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Interdisciplinary Toxicology

The Journal of Institute of Experimental Pharmacology of Slovak Academy of Sciences

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CiteScore 2016: 1.43

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1337-9569
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Volume 2, Issue 3 (Sep 2009)

Issues

Some food toxic for pets

Natália Kovalkovičová / Irena Šutiaková / Juraj Pistl / Václav Šutiak
Published Online: 2009-09-24 | DOI: https://doi.org/10.2478/v10102-009-0012-4

Some food toxic for pets

According to world statistics, dogs and cats are the species that owners most frequently seek assistance with potential poisonings, accounting 95-98% of all reported animal cases. Exposures occur more commonly in the summer and in December that is associated with the holiday season. The majority (>90%) of animal poisonings are accidental and acute in nature and occur near or at the animal owner's home. Feeding human foodstuff to pets may also prove dangerous for their health.

The aim of this review was to present common food items that should not be fed (intentionally or unintentionally) to dogs, i.e. chocolate, caffeine, and other methylxanthines, grapes, raisins, onion, garlic, avocado, alcohol, nuts, xylitol contained in chewing gum and candies, etc. Onion and avocado are toxic for cats, too. The clinical effects of individual toxicants and possible therapy are also mentioned. Knowing what human food has the potential to be involved in serious toxicoses should allow veterinarians to better educate their clients on means of preventing pet poisonings.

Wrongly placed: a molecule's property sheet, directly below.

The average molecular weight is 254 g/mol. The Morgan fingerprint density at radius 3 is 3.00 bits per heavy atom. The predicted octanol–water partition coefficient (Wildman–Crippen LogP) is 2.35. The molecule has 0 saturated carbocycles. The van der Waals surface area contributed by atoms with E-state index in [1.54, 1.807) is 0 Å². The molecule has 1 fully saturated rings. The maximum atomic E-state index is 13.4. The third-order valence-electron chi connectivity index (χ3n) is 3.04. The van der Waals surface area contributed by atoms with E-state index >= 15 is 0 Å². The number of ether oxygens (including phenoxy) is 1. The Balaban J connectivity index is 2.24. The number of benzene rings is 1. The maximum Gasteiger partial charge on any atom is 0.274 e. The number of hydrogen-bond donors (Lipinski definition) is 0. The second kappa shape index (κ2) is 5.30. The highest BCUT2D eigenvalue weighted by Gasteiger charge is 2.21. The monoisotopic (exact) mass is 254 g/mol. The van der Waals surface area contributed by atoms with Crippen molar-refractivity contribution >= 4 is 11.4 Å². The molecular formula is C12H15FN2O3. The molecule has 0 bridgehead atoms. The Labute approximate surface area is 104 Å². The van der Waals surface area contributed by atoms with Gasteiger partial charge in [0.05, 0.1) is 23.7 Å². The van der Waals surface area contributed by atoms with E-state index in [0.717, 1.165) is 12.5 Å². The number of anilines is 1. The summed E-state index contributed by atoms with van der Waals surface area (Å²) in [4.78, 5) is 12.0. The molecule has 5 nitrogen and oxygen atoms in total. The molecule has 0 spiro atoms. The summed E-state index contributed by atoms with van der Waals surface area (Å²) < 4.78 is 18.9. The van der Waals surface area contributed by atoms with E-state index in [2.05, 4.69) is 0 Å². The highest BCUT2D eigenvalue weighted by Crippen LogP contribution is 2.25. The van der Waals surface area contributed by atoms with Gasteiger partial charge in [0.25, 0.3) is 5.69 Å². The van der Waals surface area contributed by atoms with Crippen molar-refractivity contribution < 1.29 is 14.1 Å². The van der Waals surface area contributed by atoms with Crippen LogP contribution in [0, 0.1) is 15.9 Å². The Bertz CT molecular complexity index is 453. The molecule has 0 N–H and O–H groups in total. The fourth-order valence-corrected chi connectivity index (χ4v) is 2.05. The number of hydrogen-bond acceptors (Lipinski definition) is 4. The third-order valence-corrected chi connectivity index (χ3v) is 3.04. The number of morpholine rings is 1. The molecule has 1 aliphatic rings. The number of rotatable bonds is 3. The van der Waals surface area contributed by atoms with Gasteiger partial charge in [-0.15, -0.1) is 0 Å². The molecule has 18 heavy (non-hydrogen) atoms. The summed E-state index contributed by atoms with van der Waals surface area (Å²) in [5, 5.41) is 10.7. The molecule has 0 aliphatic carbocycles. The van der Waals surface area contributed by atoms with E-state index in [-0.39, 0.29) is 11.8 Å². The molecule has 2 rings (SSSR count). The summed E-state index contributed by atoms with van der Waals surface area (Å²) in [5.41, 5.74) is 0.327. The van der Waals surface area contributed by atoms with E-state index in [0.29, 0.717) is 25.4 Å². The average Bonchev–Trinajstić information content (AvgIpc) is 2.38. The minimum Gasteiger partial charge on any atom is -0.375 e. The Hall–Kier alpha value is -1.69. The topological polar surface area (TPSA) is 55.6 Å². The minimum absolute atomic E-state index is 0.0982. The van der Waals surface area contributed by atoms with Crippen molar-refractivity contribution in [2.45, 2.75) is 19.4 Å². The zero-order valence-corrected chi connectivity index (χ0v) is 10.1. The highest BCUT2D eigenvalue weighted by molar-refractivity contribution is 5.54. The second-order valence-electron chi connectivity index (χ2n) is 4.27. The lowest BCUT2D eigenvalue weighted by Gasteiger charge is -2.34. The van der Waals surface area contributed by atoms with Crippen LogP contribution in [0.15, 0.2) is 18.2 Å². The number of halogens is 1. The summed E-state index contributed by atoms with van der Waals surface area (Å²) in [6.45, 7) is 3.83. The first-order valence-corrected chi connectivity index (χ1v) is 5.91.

It can be concluded that the best advice must surely be to give animal fodder or treats specifically developed for their diets.

Keywords: pet; human food; intoxication

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About the article


Published Online: 2009-09-24

Published in Print: 2009-09-01


Citation Information: Interdisciplinary Toxicology, ISSN (Online) 1337-9569, ISSN (Print) 1337-6853, DOI: https://doi.org/10.2478/v10102-009-0012-4.

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